What we do know though is that George Eustice has said that the current Countryside Stewardship Scheme will going to continue up to 2024 and with some welcome additions. For example, the Hedgerows and Boundaries schemes will now pay up to £20,000 (up from £10,000) for stone wall restoration, hedgerow gapping and other such related works. These are stand-alone schemes and can run with or without a land-based scheme and are well worth applying for. Equally, Mr Eustice has said that the criteria for the upland bird option will be widened and thus more accessible. This option I see as a positive and is workable. Likewise, I also see the merits of Countryside Stewardship Scheme and the continuation of this scheme with early exit strategies to change to any new scheme, should to my mind be viewed as a positive. Without question it is not for everyone, but during the period in which we know the BPS is reducing (and quickly) it could provide some additional useful income, whilst of course also preparing us all for the new directions ahead, which will be heavily focussed on public benefit. 

Mr Eustice, perhaps surprisingly given the perceived state of the country’s finances, re confirmed the government’s commitment to an exit scheme for farmers leaving the industry. This commitment is subject to consultation next year, however, it’s inclusion at present will give many farmers food for thought. It is crucial that farmers read beyond the headline and note that a consultation will be taking place as there is a lot of detail and implications of such to digest. 

Notably, the plan appears to suggest that it will, for a limited time period, make payments based on what the farmer may have received for the reminder of the BPS scheme years (at their reduced rate). Crucially the initial detail also suggests that the applicant needs to leave the industry and at this point it is imperative to understand who the applicant is and to what extent they need to leave i.e. the selling of all their stock and equipment. What possible tax implications may this result in?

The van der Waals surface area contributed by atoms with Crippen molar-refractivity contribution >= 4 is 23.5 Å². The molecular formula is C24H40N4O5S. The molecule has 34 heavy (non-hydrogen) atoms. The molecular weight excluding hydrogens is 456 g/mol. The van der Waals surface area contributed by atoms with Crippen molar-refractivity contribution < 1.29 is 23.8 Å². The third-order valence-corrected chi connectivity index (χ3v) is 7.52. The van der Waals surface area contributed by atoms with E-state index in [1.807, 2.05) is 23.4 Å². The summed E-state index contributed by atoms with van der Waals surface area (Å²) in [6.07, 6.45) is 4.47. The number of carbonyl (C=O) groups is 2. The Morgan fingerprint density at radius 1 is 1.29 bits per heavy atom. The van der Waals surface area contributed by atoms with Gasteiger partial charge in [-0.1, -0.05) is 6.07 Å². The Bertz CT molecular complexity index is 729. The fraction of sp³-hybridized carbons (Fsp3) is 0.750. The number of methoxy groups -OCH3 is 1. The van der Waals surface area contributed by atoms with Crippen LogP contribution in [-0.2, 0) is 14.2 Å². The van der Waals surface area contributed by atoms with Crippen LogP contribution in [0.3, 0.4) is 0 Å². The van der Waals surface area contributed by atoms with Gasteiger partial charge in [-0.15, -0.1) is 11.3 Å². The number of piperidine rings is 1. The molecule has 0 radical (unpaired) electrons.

Many farmers are now operating through limited companies, partnerships, and other business structures and thus in applying for BPS rarely do so on an individual basis. Therefore, if the applicant is to the leave the industry, will that apply to all partners and shareholders of a farming business. Will the exit scheme therefore only be available to sole traders?

The consultation period will hopefully iron out such issues, but clearly there are complexities to understand. If the scheme is too complex it could affect its uptake. 

How such an exit scheme affects issues such as the sale of farms, farm tenancies and other succession and/or retirement plans will need to be carefully understood before decisions are made.

So, in terms of a roundup of the year, farmers and landowners will have had a mixed year but like many are hoping for better next year. We are possibly entering a period of greater uncertainty than we were last year. It is therefore imperative that farmers and landowners continue to be adaptable to the changes they face and look carefully at the detail of all that is presented to us over the coming 12 months.  

Harry Morshead |